The commentary "People in Hong Kong Have the Longest Life Expectancy in the World: Some Possible Explanations" written by Prof. Roger Yat-Nork CHUNG and Prof. Sir Michael MARMOT has been selected as “Top 10 Most Read Perspectives of 2020” by National Academy of Medicine.
Key points are highlighted as follows:
The success of Hong Kong’s economic development must be considered an important factor in its success in achieving long life expectancy but factors other than the general population-level wealth are at play. It can be illustrated by comparison with the United States. The GDP for the United States per capita is higher than Hong Kong, but its life expectancy is more than 6 years lower.
As compared with the United Kingdom and the United States, Hong Kong consistently edges them out in terms of social indicators (e.g. youth involvement in education or employment) and health indicators (e.g. life expectancy and infant mortality rate). In particular, Hong Kong’s infant mortality rate is among the lowest in the world. These strongly indicate good quality health care and positive social conditions in Hong Kong. Other factors that have been hypothesized to contribute to health advantage include the geographical location with subtropical climate that does not give rise to frequent extreme weather; and the existence of a public health care system that does not deny people of adequate health care due to lack of means.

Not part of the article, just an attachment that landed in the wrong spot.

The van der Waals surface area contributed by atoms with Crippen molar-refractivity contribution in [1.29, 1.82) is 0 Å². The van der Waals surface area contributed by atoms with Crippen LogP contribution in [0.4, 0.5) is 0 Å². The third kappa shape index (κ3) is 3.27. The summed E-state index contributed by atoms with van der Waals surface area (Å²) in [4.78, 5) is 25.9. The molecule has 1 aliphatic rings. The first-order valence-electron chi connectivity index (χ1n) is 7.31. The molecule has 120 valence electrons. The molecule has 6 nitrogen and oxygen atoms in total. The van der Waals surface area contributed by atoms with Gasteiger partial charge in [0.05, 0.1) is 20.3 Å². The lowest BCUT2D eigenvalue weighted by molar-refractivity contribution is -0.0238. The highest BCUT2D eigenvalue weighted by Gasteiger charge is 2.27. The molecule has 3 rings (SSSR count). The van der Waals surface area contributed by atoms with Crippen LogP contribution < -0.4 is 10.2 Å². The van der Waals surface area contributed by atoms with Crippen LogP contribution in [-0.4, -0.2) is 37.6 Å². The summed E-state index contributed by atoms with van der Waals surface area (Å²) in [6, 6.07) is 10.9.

Life expectancy is calculated using current age-specific mortality rates of the particular year of interest. In Hong Kong, the majority of the older people migrated to Hong Kong during the post-WWII and Civil War period. Thus, they might tend to be healthy and resilient. Hong Kong adults below age 60 are also generally healthy and adult mortality rates for both sexes are among the lowest in the world (67/1,000 for men and 36/1,000 for women). There is probably no strong cohort effect that will upset the life expectancy of these future older generations.
However, studies have shown clearly that health inequality exists in Hong Kong. Disadvantaged and marginalized groups may face health inequity—including but not limited to ethnic minority, foreign domestic workers, people with long-term serious illness, and others. It can be explained by socioeconomic position (SEP) and low SEP are found to be linked to poorer health. Another study also found that lower neighborhood-level SEP predicted higher age-standardized mortality rates over the past few decades. We should be vigilant as to whether the inequality that currently exist in Hong Kong are storing up problems for the future and will affect the life expectancy of future generations of older people.